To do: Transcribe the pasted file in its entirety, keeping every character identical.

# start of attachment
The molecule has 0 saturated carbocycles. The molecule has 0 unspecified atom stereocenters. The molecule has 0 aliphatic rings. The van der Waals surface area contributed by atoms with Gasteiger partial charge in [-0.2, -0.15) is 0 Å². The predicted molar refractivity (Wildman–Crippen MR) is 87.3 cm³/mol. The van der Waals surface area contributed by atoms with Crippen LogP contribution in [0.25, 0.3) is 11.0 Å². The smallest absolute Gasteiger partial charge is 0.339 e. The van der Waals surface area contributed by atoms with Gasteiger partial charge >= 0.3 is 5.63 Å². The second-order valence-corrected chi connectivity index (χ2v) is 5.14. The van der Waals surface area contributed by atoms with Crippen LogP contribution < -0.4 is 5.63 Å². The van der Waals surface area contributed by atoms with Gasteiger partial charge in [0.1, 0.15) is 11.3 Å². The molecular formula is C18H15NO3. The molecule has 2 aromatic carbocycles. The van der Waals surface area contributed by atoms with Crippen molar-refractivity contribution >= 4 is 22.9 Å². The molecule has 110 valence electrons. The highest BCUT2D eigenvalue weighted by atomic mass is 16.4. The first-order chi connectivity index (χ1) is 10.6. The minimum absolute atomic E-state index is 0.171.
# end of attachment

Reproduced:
The molecule has 0 saturated carbocycles. The molecule has 0 unspecified atom stereocenters. The molecule has 0 aliphatic rings. The van der Waals surface area contributed by atoms with Gasteiger partial charge in [-0.2, -0.15) is 0 Å². The predicted molar refractivity (Wildman–Crippen MR) is 87.3 cm³/mol. The van der Waals surface area contributed by atoms with Crippen LogP contribution in [0.25, 0.3) is 11.0 Å². The smallest absolute Gasteiger partial charge is 0.339 e. The van der Waals surface area contributed by atoms with Gasteiger partial charge >= 0.3 is 5.63 Å². The second-order valence-corrected chi connectivity index (χ2v) is 5.14. The van der Waals surface area contributed by atoms with Crippen LogP contribution < -0.4 is 5.63 Å². The van der Waals surface area contributed by atoms with Gasteiger partial charge in [0.1, 0.15) is 11.3 Å². The molecular formula is C18H15NO3. The molecule has 2 aromatic carbocycles. The van der Waals surface area contributed by atoms with Crippen molar-refractivity contribution >= 4 is 22.9 Å². The molecule has 110 valence electrons. The highest BCUT2D eigenvalue weighted by atomic mass is 16.4. The first-order chi connectivity index (χ1) is 10.6. The minimum absolute atomic E-state index is 0.171.